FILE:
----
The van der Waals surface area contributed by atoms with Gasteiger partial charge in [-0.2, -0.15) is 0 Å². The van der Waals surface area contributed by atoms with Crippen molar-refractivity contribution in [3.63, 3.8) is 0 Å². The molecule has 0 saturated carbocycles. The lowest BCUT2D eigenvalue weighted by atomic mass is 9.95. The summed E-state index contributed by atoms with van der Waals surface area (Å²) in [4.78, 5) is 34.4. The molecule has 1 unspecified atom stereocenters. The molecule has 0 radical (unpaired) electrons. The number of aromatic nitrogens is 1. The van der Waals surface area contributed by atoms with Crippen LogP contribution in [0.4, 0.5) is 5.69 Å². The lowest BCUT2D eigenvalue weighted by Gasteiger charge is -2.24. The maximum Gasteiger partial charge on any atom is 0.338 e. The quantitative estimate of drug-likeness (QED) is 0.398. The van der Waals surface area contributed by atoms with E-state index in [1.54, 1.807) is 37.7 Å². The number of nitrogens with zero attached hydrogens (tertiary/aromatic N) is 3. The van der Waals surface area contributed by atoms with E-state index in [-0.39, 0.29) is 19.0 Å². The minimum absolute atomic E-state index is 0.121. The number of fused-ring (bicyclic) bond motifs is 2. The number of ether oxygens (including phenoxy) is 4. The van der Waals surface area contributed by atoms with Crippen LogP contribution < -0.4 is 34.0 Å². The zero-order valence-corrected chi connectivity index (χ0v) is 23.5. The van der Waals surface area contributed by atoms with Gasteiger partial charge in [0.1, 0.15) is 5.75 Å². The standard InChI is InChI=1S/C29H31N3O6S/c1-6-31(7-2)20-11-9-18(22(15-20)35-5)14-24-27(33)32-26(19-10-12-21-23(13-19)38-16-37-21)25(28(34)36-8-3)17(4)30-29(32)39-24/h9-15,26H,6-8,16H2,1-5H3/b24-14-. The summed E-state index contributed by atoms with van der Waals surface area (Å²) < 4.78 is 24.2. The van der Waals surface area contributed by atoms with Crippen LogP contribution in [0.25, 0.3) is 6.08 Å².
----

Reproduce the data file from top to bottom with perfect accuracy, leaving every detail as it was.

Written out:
The van der Waals surface area contributed by atoms with Gasteiger partial charge in [-0.2, -0.15) is 0 Å². The van der Waals surface area contributed by atoms with Crippen molar-refractivity contribution in [3.63, 3.8) is 0 Å². The molecule has 0 saturated carbocycles. The lowest BCUT2D eigenvalue weighted by atomic mass is 9.95. The summed E-state index contributed by atoms with van der Waals surface area (Å²) in [4.78, 5) is 34.4. The molecule has 1 unspecified atom stereocenters. The molecule has 0 radical (unpaired) electrons. The number of aromatic nitrogens is 1. The van der Waals surface area contributed by atoms with Crippen LogP contribution in [0.4, 0.5) is 5.69 Å². The lowest BCUT2D eigenvalue weighted by Gasteiger charge is -2.24. The maximum Gasteiger partial charge on any atom is 0.338 e. The quantitative estimate of drug-likeness (QED) is 0.398. The van der Waals surface area contributed by atoms with E-state index in [1.54, 1.807) is 37.7 Å². The number of nitrogens with zero attached hydrogens (tertiary/aromatic N) is 3. The van der Waals surface area contributed by atoms with E-state index in [-0.39, 0.29) is 19.0 Å². The minimum absolute atomic E-state index is 0.121. The number of fused-ring (bicyclic) bond motifs is 2. The number of ether oxygens (including phenoxy) is 4. The van der Waals surface area contributed by atoms with Crippen LogP contribution < -0.4 is 34.0 Å². The zero-order valence-corrected chi connectivity index (χ0v) is 23.5. The van der Waals surface area contributed by atoms with Gasteiger partial charge in [0.1, 0.15) is 5.75 Å². The standard InChI is InChI=1S/C29H31N3O6S/c1-6-31(7-2)20-11-9-18(22(15-20)35-5)14-24-27(33)32-26(19-10-12-21-23(13-19)38-16-37-21)25(28(34)36-8-3)17(4)30-29(32)39-24/h9-15,26H,6-8,16H2,1-5H3/b24-14-. The summed E-state index contributed by atoms with van der Waals surface area (Å²) < 4.78 is 24.2. The van der Waals surface area contributed by atoms with Crippen LogP contribution in [0.25, 0.3) is 6.08 Å².